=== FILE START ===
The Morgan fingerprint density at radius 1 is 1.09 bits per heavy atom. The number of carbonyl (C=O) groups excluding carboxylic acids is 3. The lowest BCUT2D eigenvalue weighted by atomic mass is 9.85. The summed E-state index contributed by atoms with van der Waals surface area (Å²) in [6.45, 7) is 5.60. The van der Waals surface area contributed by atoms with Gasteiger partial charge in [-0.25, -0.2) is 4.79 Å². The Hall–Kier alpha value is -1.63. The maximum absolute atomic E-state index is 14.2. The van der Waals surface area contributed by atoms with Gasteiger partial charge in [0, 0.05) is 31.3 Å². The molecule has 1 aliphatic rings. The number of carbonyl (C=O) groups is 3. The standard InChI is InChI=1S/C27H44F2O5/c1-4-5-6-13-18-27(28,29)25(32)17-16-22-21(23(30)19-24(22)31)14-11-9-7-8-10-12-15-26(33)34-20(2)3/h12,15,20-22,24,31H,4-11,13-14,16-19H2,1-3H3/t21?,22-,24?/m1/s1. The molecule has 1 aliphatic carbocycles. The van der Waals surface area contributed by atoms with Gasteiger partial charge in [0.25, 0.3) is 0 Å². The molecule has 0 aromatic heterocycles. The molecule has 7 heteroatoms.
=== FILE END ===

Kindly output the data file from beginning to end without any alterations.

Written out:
The Morgan fingerprint density at radius 1 is 1.09 bits per heavy atom. The number of carbonyl (C=O) groups excluding carboxylic acids is 3. The lowest BCUT2D eigenvalue weighted by atomic mass is 9.85. The summed E-state index contributed by atoms with van der Waals surface area (Å²) in [6.45, 7) is 5.60. The van der Waals surface area contributed by atoms with Gasteiger partial charge in [-0.25, -0.2) is 4.79 Å². The Hall–Kier alpha value is -1.63. The maximum absolute atomic E-state index is 14.2. The van der Waals surface area contributed by atoms with Gasteiger partial charge in [0, 0.05) is 31.3 Å². The molecule has 1 aliphatic rings. The number of carbonyl (C=O) groups is 3. The standard InChI is InChI=1S/C27H44F2O5/c1-4-5-6-13-18-27(28,29)25(32)17-16-22-21(23(30)19-24(22)31)14-11-9-7-8-10-12-15-26(33)34-20(2)3/h12,15,20-22,24,31H,4-11,13-14,16-19H2,1-3H3/t21?,22-,24?/m1/s1. The molecule has 1 aliphatic carbocycles. The van der Waals surface area contributed by atoms with Gasteiger partial charge in [0.25, 0.3) is 0 Å². The molecule has 0 aromatic heterocycles. The molecule has 7 heteroatoms.